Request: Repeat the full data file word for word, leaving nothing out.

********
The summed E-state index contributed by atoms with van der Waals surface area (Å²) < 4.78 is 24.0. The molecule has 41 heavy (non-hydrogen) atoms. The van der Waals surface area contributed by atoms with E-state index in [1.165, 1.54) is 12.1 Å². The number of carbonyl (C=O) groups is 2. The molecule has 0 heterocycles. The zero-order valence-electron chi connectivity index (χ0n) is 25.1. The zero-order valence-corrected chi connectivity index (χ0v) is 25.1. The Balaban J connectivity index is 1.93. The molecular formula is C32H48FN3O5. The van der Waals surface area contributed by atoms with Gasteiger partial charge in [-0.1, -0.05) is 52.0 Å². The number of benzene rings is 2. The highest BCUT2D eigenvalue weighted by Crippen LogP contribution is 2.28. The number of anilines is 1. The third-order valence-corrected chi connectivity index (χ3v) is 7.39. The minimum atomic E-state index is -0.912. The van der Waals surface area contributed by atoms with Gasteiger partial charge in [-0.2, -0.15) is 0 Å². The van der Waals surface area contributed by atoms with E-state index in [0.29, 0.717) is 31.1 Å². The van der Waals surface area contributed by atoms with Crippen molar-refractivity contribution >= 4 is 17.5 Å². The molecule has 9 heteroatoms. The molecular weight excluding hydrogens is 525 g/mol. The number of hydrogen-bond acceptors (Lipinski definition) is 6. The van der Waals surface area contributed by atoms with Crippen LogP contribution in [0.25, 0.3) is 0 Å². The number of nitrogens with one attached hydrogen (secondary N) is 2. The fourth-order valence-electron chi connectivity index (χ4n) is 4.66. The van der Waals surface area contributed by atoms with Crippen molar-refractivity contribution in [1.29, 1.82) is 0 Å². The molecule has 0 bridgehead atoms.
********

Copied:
The summed E-state index contributed by atoms with van der Waals surface area (Å²) < 4.78 is 24.0. The molecule has 41 heavy (non-hydrogen) atoms. The van der Waals surface area contributed by atoms with E-state index in [1.165, 1.54) is 12.1 Å². The number of carbonyl (C=O) groups is 2. The molecule has 0 heterocycles. The zero-order valence-electron chi connectivity index (χ0n) is 25.1. The zero-order valence-corrected chi connectivity index (χ0v) is 25.1. The Balaban J connectivity index is 1.93. The molecular formula is C32H48FN3O5. The van der Waals surface area contributed by atoms with Gasteiger partial charge in [-0.1, -0.05) is 52.0 Å². The number of benzene rings is 2. The highest BCUT2D eigenvalue weighted by Crippen LogP contribution is 2.28. The number of anilines is 1. The third-order valence-corrected chi connectivity index (χ3v) is 7.39. The minimum atomic E-state index is -0.912. The van der Waals surface area contributed by atoms with Gasteiger partial charge in [-0.2, -0.15) is 0 Å². The van der Waals surface area contributed by atoms with E-state index in [0.29, 0.717) is 31.1 Å². The van der Waals surface area contributed by atoms with Crippen molar-refractivity contribution >= 4 is 17.5 Å². The molecule has 9 heteroatoms. The molecular weight excluding hydrogens is 525 g/mol. The number of hydrogen-bond acceptors (Lipinski definition) is 6. The van der Waals surface area contributed by atoms with Crippen LogP contribution in [0.25, 0.3) is 0 Å². The number of nitrogens with one attached hydrogen (secondary N) is 2. The fourth-order valence-electron chi connectivity index (χ4n) is 4.66. The van der Waals surface area contributed by atoms with Crippen molar-refractivity contribution in [1.29, 1.82) is 0 Å². The molecule has 0 bridgehead atoms.